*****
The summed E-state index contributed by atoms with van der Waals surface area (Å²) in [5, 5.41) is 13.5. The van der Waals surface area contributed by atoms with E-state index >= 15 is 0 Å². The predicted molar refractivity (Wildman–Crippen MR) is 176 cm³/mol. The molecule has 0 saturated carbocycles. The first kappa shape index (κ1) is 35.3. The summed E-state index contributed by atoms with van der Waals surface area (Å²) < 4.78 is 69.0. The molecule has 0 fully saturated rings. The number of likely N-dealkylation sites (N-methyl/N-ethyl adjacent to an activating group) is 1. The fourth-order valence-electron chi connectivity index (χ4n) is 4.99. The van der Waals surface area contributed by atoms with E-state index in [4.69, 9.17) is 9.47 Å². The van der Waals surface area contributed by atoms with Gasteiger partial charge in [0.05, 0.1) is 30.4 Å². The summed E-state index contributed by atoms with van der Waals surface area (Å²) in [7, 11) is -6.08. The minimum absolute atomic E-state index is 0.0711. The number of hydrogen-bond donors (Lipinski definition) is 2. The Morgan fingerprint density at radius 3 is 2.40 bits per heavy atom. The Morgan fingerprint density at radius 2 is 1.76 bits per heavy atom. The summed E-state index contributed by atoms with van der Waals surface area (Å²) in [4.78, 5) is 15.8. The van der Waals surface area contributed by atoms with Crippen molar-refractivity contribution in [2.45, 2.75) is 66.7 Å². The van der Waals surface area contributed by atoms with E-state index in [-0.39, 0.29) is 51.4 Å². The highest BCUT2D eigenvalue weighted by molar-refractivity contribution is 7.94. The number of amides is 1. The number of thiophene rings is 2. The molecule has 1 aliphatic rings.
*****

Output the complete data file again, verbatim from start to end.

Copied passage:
The summed E-state index contributed by atoms with van der Waals surface area (Å²) in [5, 5.41) is 13.5. The van der Waals surface area contributed by atoms with E-state index >= 15 is 0 Å². The predicted molar refractivity (Wildman–Crippen MR) is 176 cm³/mol. The molecule has 0 saturated carbocycles. The first kappa shape index (κ1) is 35.3. The summed E-state index contributed by atoms with van der Waals surface area (Å²) < 4.78 is 69.0. The molecule has 0 fully saturated rings. The number of likely N-dealkylation sites (N-methyl/N-ethyl adjacent to an activating group) is 1. The fourth-order valence-electron chi connectivity index (χ4n) is 4.99. The van der Waals surface area contributed by atoms with E-state index in [4.69, 9.17) is 9.47 Å². The van der Waals surface area contributed by atoms with Gasteiger partial charge in [0.05, 0.1) is 30.4 Å². The summed E-state index contributed by atoms with van der Waals surface area (Å²) in [7, 11) is -6.08. The minimum absolute atomic E-state index is 0.0711. The number of hydrogen-bond donors (Lipinski definition) is 2. The Morgan fingerprint density at radius 3 is 2.40 bits per heavy atom. The Morgan fingerprint density at radius 2 is 1.76 bits per heavy atom. The summed E-state index contributed by atoms with van der Waals surface area (Å²) in [4.78, 5) is 15.8. The van der Waals surface area contributed by atoms with Crippen molar-refractivity contribution in [2.45, 2.75) is 66.7 Å². The van der Waals surface area contributed by atoms with E-state index in [-0.39, 0.29) is 51.4 Å². The highest BCUT2D eigenvalue weighted by molar-refractivity contribution is 7.94. The number of amides is 1. The number of thiophene rings is 2. The molecule has 1 aliphatic rings.